South African company does referrals for local hospitals
The Ministry of Health Strategy office’s decision to outsource referrals to a South African company is said to have ballooned costs associated with the exercise. Hospitals were bullied into giving up conducting referrals by a newly set up Strategy Office in the Ministry in 2012.
Today Princess Marina Hospital has to conduct its referrals through a South African based company, Healthshare which was awarded the tender four years ago, and it has not been a merry go round exercise. Sources reveal that patients have had to wait for many days to secure appointments, even in cases where specialists are available in Botswana at the two private hospitals, Bokamoso Private Hospital and Gaborone Private Hospital.
Bookings for local and foreign patients to be referred to South Africa are done in that country by Healthshare. Initially Marina even conducted foreign referrals. When government decided to go the outsourcing route, hell broke loose with every little function being tossed from the employed cadres of the hospitals.
Weekend Post has established that Healthshare is paid P319 000 per month by the Ministry of Health. Annually the company raked P3 828 000 from the Ministry. The figure is a flat rate and it does not consider if there were transactions or not. The company was paid P15 312 000 in the last four years.
Referrals are done when there is no equipment to handle a particular medical condition, or when there is no expertise available locally, or there is need for an urgent service, and sometimes when the Marina Hospital Intensive Care Unit (ICU), which has a capacity of eight (8), is full.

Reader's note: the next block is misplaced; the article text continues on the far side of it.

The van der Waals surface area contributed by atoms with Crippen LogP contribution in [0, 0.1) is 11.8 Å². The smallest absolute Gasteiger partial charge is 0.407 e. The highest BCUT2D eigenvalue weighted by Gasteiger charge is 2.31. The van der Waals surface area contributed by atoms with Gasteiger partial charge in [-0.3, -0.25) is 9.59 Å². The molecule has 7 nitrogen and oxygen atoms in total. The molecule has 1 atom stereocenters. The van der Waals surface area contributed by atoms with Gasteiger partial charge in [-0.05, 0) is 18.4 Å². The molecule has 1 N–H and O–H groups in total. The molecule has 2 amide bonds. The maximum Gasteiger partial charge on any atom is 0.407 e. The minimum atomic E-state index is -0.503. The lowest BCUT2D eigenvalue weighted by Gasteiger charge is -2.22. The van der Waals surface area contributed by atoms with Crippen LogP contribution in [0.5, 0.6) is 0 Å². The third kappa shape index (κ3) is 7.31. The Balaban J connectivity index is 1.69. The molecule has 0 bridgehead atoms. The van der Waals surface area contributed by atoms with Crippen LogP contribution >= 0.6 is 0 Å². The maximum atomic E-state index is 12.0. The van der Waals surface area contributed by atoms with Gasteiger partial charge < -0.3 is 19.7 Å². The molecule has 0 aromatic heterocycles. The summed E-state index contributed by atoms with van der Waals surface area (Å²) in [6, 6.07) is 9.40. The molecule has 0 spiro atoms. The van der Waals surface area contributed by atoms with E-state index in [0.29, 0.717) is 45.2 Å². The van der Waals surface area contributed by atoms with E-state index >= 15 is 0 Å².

“It is shocking that even in cases where there is one known specialist at a private hospital like Bokamoso; we have to wait for the Healthshare representatives based in South Africa to make a call to that doctor before we can take a patient there. Sometimes the process takes too long and some patients deteriorate further and I have heard of a few cases where some lost lives,” said a Medical Officer who used to work at Marina Hospital.
Challenges relating to the Healthshare contract have been communicated to the Ministry of Health’s permanent secretary, Kolaatamo Malefho but there has not been any movement on his side. Malefho has been described as a “My way or the High Way” kind of supervisor and his juniors crumble at his feet. “Some of the issues about Healthshare he would know, some he wouldn’t because people are not open to him. Our bosses are just happy with cooked up figures submitted to President Lt Gen Ian Khama, which falsely state that the Ministry is performing well when all is in tatters,” said an official at the Ministry headquarters.
Accommodation of patients in South Africa has also become a teething problem. Costs have gone up because patients take long waiting to see specialists. Deputy Permanent Secretary – Clinical Services is responsible for this portfolio and has been noticed about the condition of a lodge which was awarded a tender to host patients from Botswana before Healthshare ensures that they see specialists. There have been complaints about the hygiene at the hotel, the person who does landscaping, also prepares meals for patients.